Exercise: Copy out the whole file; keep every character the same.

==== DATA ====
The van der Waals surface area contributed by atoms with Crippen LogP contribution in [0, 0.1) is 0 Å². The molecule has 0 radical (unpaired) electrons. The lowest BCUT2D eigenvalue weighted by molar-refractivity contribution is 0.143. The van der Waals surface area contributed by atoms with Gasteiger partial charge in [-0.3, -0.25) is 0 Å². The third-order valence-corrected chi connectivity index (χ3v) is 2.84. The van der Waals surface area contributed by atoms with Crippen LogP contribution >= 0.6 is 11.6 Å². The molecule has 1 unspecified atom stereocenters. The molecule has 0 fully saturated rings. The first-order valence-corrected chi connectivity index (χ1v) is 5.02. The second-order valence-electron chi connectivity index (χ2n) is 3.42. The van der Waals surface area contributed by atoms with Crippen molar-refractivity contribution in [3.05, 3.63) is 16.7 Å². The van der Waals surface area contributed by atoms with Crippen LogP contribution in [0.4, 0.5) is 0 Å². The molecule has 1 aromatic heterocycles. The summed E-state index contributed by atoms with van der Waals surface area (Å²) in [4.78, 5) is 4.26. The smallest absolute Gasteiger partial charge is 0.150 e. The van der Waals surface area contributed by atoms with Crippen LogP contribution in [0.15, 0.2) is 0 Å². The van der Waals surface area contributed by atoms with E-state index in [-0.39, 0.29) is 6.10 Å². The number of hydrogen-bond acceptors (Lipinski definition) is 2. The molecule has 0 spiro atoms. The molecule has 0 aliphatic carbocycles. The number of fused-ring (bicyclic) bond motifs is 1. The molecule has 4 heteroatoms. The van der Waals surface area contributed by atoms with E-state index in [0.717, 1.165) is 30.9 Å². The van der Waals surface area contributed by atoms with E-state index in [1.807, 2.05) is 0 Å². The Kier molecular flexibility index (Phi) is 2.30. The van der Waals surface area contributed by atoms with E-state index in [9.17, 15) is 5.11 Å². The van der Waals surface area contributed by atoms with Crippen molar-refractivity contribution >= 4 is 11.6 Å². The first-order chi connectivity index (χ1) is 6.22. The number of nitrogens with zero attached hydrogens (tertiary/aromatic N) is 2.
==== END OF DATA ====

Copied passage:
The van der Waals surface area contributed by atoms with Crippen LogP contribution in [0, 0.1) is 0 Å². The molecule has 0 radical (unpaired) electrons. The lowest BCUT2D eigenvalue weighted by molar-refractivity contribution is 0.143. The van der Waals surface area contributed by atoms with Gasteiger partial charge in [-0.3, -0.25) is 0 Å². The third-order valence-corrected chi connectivity index (χ3v) is 2.84. The van der Waals surface area contributed by atoms with Crippen LogP contribution >= 0.6 is 11.6 Å². The molecule has 1 unspecified atom stereocenters. The molecule has 0 fully saturated rings. The first-order valence-corrected chi connectivity index (χ1v) is 5.02. The second-order valence-electron chi connectivity index (χ2n) is 3.42. The van der Waals surface area contributed by atoms with Crippen molar-refractivity contribution in [3.05, 3.63) is 16.7 Å². The van der Waals surface area contributed by atoms with Crippen LogP contribution in [0.4, 0.5) is 0 Å². The molecule has 1 aromatic heterocycles. The summed E-state index contributed by atoms with van der Waals surface area (Å²) in [4.78, 5) is 4.26. The smallest absolute Gasteiger partial charge is 0.150 e. The van der Waals surface area contributed by atoms with Crippen LogP contribution in [0.15, 0.2) is 0 Å². The van der Waals surface area contributed by atoms with E-state index in [-0.39, 0.29) is 6.10 Å². The number of hydrogen-bond acceptors (Lipinski definition) is 2. The molecule has 0 spiro atoms. The molecule has 0 aliphatic carbocycles. The number of fused-ring (bicyclic) bond motifs is 1. The molecule has 4 heteroatoms. The van der Waals surface area contributed by atoms with E-state index in [0.717, 1.165) is 30.9 Å². The van der Waals surface area contributed by atoms with E-state index in [1.807, 2.05) is 0 Å². The Kier molecular flexibility index (Phi) is 2.30. The van der Waals surface area contributed by atoms with E-state index in [9.17, 15) is 5.11 Å². The van der Waals surface area contributed by atoms with Crippen molar-refractivity contribution >= 4 is 11.6 Å². The first-order chi connectivity index (χ1) is 6.22. The number of nitrogens with zero attached hydrogens (tertiary/aromatic N) is 2.